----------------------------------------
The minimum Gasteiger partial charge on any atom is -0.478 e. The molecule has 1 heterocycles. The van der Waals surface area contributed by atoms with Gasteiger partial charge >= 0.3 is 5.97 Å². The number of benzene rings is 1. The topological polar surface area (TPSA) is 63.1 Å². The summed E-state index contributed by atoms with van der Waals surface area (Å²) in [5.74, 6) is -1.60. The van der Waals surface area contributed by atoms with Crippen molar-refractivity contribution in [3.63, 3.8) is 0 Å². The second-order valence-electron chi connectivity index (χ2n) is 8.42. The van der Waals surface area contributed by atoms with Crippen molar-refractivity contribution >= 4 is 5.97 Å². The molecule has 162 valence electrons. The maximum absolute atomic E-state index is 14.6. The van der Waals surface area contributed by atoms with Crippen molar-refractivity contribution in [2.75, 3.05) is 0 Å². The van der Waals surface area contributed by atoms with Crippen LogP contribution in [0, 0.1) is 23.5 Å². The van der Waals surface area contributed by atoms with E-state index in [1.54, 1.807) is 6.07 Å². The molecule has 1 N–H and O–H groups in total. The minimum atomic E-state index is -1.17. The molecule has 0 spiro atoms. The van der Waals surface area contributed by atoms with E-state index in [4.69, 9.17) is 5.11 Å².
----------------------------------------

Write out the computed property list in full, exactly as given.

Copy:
The minimum Gasteiger partial charge on any atom is -0.478 e. The molecule has 1 heterocycles. The van der Waals surface area contributed by atoms with Gasteiger partial charge >= 0.3 is 5.97 Å². The number of benzene rings is 1. The topological polar surface area (TPSA) is 63.1 Å². The summed E-state index contributed by atoms with van der Waals surface area (Å²) in [5.74, 6) is -1.60. The van der Waals surface area contributed by atoms with Crippen molar-refractivity contribution in [3.63, 3.8) is 0 Å². The second-order valence-electron chi connectivity index (χ2n) is 8.42. The van der Waals surface area contributed by atoms with Crippen molar-refractivity contribution >= 4 is 5.97 Å². The molecule has 162 valence electrons. The maximum absolute atomic E-state index is 14.6. The van der Waals surface area contributed by atoms with Crippen molar-refractivity contribution in [2.75, 3.05) is 0 Å². The van der Waals surface area contributed by atoms with Crippen LogP contribution in [0, 0.1) is 23.5 Å². The van der Waals surface area contributed by atoms with E-state index in [1.54, 1.807) is 6.07 Å². The molecule has 1 N–H and O–H groups in total. The minimum atomic E-state index is -1.17. The molecule has 0 spiro atoms. The van der Waals surface area contributed by atoms with E-state index in [4.69, 9.17) is 5.11 Å².